On Sat, Aug 22, 2009 at 1:51 PM, Rocky Jones[email protected] wrote:
On Fri, Aug 21, 2009 at 10:35:29PM -0500, Rocky Jones wrote:
Bruce...so we are doing satellites now for their educational not communicative value?
-- Jeff, KE9V
because if we do satellites for educational purposes then the effort is non sustainable.
I wonder what you and others think of my contention that this is a false dichotomy. Must it be impossible for a satellite to have both a communication and a educative role in some proportion? Similarly, does not something like Delfi C3 have combined research and communication roles? While smaller Cubesat projects educate their builders and groundstation crews, but provide us amateurs with new challenges: during COMPASS's troubles a year ago, I was thrilled to be entrusted, like the rest of us in AMSAT, with the responsibilities of a command station.
you can already see that in the trends in the US. the most popular birds (the FM birds) are ones for whom commercial equipment from the antenna to the radio is available and is relatively user friendly. the more "esoteric" the communication platform gets the less used it is. The less people who can use a platform then the less people there are to contribute to building new ones...and the less people there are then the less likely it is that manufactors will build equipment which will allow more people to use the platform.
It is a negative feedback in a gain loop and to use a phrase "the oscillation" stops.
I can't see how this theory accounts for the prevalence of linear transponders in the upcoming satellites: Kiwisat, Funsat, etc. It ought to predict that these birds would focus on FM alone, and in high power.
That is what makes the decisions on AO 40 so lame. Instead of building a satellite which would provide Oscar 10/13 communications (with maybe something at 2.4 ghz which could become reliable) they had to go build a super sat which was going to do things that were simply out of reach of all but a very few hams (40ghz? or whatever it was) .. it got more and more complicated, obviously to complicated for the people who were building it...and now it and the money that built it are gone.
Concentrating on the future, it should be reiterated here that the money to build satellites is not what we lack; it is the money now required to launch to HEO. P3E is well in hand, as I understand it; but the $10m is nowhere in sight. What we lost in AO-40 was the last free ride.
I'll bet you money that if the truth came out, what happened with Suitsat 2 and the suits is that the project grew so "complicated" that the folks building it just missed various deadlines ie they couldnt get the thing built. Who knows if they will be able to meet the next deadline (ie for a 2010 early lift) of if it will work or not, the first one a much simpler system was a pretty solid failure.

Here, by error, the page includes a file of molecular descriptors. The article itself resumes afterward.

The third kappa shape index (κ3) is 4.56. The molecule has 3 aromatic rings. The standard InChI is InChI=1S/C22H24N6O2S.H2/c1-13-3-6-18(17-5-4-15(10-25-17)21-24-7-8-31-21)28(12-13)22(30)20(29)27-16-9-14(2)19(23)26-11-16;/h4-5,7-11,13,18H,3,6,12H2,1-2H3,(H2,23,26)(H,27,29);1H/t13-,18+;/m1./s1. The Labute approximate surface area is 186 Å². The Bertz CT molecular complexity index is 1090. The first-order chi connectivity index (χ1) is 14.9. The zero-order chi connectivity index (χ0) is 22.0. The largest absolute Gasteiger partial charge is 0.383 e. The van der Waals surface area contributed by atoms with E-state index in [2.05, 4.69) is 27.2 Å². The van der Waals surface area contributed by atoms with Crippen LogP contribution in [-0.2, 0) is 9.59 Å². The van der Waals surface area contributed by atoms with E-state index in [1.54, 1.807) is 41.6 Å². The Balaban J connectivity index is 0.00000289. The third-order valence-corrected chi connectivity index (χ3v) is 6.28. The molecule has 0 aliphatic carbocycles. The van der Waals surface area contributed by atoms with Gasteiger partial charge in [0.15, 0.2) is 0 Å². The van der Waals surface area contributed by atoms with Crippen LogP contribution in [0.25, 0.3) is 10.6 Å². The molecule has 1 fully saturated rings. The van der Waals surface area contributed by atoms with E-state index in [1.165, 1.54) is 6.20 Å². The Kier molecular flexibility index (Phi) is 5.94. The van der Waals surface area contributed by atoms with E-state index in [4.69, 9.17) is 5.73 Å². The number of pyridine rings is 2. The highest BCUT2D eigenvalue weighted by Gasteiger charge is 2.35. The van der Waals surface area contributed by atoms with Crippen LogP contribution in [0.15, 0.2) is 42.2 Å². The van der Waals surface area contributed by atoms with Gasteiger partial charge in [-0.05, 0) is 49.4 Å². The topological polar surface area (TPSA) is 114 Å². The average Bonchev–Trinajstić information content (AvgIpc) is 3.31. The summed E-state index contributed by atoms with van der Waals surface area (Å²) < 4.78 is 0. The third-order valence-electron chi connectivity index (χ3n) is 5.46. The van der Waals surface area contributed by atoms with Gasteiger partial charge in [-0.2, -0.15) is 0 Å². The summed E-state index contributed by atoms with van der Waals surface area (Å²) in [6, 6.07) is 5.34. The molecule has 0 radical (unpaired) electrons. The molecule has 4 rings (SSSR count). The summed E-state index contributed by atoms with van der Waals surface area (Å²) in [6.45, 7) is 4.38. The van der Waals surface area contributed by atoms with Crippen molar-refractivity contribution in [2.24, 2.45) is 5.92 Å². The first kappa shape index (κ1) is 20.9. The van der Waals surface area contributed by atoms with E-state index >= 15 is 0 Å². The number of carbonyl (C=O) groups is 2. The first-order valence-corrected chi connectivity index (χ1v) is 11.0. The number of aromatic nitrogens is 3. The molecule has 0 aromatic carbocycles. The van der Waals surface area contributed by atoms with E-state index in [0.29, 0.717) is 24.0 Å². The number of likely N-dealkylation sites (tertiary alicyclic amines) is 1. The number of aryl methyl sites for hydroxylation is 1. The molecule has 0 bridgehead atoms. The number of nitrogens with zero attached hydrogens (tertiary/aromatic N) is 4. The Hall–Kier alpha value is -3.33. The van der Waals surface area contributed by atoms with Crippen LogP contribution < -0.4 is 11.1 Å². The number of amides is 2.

I'm afraid we again take the opposite view of these matters. Even if your opinion of the timeline were correct, I would prefer that we do something innovative and something which will form that basis for our further work in space at the cost of complete timeliness. Moreover, I find it rather frustrating that you conclude your discussion with an assessment that SS-1 was a 'failure' when my previous letter was meant to indicate that from one standpoint, education, and in one locale, mine, it was most decidedly not.
If "educating our youth" (a tired NASA phrase) starts becoming the foundation for anything in ham radio...then before long we will find there is no ham radio. This of course follows NASA in general. They have failed to make human spaceflight relevant to the rest of America in anything but pretty tired phrases...and if you have not noticed there are big changes ahead.
I think we can set aside this dire prediction because AMSAT has not declared 'educating our youth' as its foundation. However much I enjoy discussing satellites with young people, I'm not sure I would endorse it formally doing so. Returning to the idea that our projects have many complementary purposes, perhaps we can just agree that this is a worthy activity among many that our AMSAT dues and gifts support in some measure and that some of us pursue more vigorously than others?
I appreciate the opportunity to discuss these matters openly and in a friendly manner, Robert.
73, Bruce VE9QRP